Cynewulf speaks in the first-person throughout the poem, and besides explaining the fate of each disciple, he provides “advice” and “consolation” to the reader. Cynewulf’s runic signature is scrambled in this poem so that the meaning of the runes become a riddle with no unequivocal meaning.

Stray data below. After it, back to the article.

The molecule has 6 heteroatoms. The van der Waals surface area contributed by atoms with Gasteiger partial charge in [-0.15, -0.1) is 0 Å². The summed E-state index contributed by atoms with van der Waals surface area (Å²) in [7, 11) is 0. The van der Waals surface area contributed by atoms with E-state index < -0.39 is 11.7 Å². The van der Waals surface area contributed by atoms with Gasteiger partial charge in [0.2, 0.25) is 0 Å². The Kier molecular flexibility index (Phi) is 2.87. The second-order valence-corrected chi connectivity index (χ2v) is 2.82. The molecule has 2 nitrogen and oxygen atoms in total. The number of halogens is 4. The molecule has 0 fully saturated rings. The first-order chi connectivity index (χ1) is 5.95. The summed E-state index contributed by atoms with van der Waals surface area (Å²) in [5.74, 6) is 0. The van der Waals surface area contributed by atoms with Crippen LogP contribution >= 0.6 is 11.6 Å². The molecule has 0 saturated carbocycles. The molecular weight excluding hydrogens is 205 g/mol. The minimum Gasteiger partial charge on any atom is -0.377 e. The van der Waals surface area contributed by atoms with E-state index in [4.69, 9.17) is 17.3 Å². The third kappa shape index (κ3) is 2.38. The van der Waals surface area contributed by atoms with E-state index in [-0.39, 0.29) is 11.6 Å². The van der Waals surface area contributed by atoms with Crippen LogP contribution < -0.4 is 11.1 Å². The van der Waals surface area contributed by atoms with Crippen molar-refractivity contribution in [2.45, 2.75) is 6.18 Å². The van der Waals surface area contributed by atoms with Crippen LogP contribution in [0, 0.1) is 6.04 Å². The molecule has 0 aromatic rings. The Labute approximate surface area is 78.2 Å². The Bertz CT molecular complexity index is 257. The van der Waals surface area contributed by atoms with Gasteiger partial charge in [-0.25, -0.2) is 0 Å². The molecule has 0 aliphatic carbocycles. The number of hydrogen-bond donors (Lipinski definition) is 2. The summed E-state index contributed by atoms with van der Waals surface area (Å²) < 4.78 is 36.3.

"Wealth (F) shall be at it end there. Men enjoy this on earth, but not for ever will they be allowed to remain together :abiding in the world. The pleasure (W) which is ours (U) in this native place will fail and then the body’s borrowed fineries will crumble away, even as the sea (L) will vanish away when the fire (C) and trumpet (Y) exercise their strength in the straits of the night; coercion (N) will lie upon them—their thraldom to the King."